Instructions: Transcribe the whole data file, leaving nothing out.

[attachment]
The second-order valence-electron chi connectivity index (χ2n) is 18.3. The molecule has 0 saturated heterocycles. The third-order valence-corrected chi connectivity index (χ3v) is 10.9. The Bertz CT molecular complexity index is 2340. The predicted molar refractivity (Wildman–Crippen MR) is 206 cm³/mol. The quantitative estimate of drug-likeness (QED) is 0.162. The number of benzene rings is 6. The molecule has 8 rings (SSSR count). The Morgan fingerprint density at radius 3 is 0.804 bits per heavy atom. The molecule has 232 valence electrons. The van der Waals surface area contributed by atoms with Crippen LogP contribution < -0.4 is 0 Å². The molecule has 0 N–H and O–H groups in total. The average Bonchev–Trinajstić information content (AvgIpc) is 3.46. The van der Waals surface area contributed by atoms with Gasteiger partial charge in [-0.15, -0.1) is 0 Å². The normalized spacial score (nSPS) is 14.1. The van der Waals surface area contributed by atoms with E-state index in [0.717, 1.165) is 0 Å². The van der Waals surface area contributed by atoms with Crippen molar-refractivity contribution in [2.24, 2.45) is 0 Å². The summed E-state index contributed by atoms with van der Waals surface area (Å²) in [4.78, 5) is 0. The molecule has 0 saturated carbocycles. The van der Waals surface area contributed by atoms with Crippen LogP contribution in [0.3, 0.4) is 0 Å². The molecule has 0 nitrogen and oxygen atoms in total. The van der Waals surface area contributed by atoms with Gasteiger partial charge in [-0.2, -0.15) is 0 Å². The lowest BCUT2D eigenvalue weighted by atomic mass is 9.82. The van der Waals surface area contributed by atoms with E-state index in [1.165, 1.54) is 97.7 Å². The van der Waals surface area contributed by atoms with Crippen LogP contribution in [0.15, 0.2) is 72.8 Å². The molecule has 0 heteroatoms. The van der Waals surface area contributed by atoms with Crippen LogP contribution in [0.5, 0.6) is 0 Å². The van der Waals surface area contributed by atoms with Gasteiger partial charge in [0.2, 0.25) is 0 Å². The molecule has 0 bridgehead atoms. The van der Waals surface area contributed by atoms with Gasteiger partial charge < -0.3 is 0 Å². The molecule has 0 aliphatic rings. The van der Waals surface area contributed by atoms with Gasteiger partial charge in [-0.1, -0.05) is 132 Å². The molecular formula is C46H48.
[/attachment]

The second-order valence-electron chi connectivity index (χ2n) is 18.3. The molecule has 0 saturated heterocycles. The third-order valence-corrected chi connectivity index (χ3v) is 10.9. The Bertz CT molecular complexity index is 2340. The predicted molar refractivity (Wildman–Crippen MR) is 206 cm³/mol. The quantitative estimate of drug-likeness (QED) is 0.162. The number of benzene rings is 6. The molecule has 8 rings (SSSR count). The Morgan fingerprint density at radius 3 is 0.804 bits per heavy atom. The molecule has 232 valence electrons. The van der Waals surface area contributed by atoms with Crippen LogP contribution < -0.4 is 0 Å². The molecule has 0 N–H and O–H groups in total. The average Bonchev–Trinajstić information content (AvgIpc) is 3.46. The van der Waals surface area contributed by atoms with Gasteiger partial charge in [-0.15, -0.1) is 0 Å². The normalized spacial score (nSPS) is 14.1. The van der Waals surface area contributed by atoms with E-state index in [0.717, 1.165) is 0 Å². The van der Waals surface area contributed by atoms with Crippen molar-refractivity contribution in [2.24, 2.45) is 0 Å². The summed E-state index contributed by atoms with van der Waals surface area (Å²) in [4.78, 5) is 0. The molecule has 0 saturated carbocycles. The van der Waals surface area contributed by atoms with Crippen LogP contribution in [0.3, 0.4) is 0 Å². The molecule has 0 nitrogen and oxygen atoms in total. The van der Waals surface area contributed by atoms with Gasteiger partial charge in [-0.2, -0.15) is 0 Å². The lowest BCUT2D eigenvalue weighted by atomic mass is 9.82. The van der Waals surface area contributed by atoms with E-state index in [1.165, 1.54) is 97.7 Å². The van der Waals surface area contributed by atoms with Crippen LogP contribution in [0.15, 0.2) is 72.8 Å². The molecule has 0 heteroatoms. The van der Waals surface area contributed by atoms with Crippen LogP contribution in [0.5, 0.6) is 0 Å². The van der Waals surface area contributed by atoms with Gasteiger partial charge in [0.2, 0.25) is 0 Å². The molecule has 0 bridgehead atoms. The van der Waals surface area contributed by atoms with Gasteiger partial charge < -0.3 is 0 Å². The molecule has 0 aliphatic rings. The van der Waals surface area contributed by atoms with Gasteiger partial charge in [-0.1, -0.05) is 132 Å². The molecular formula is C46H48.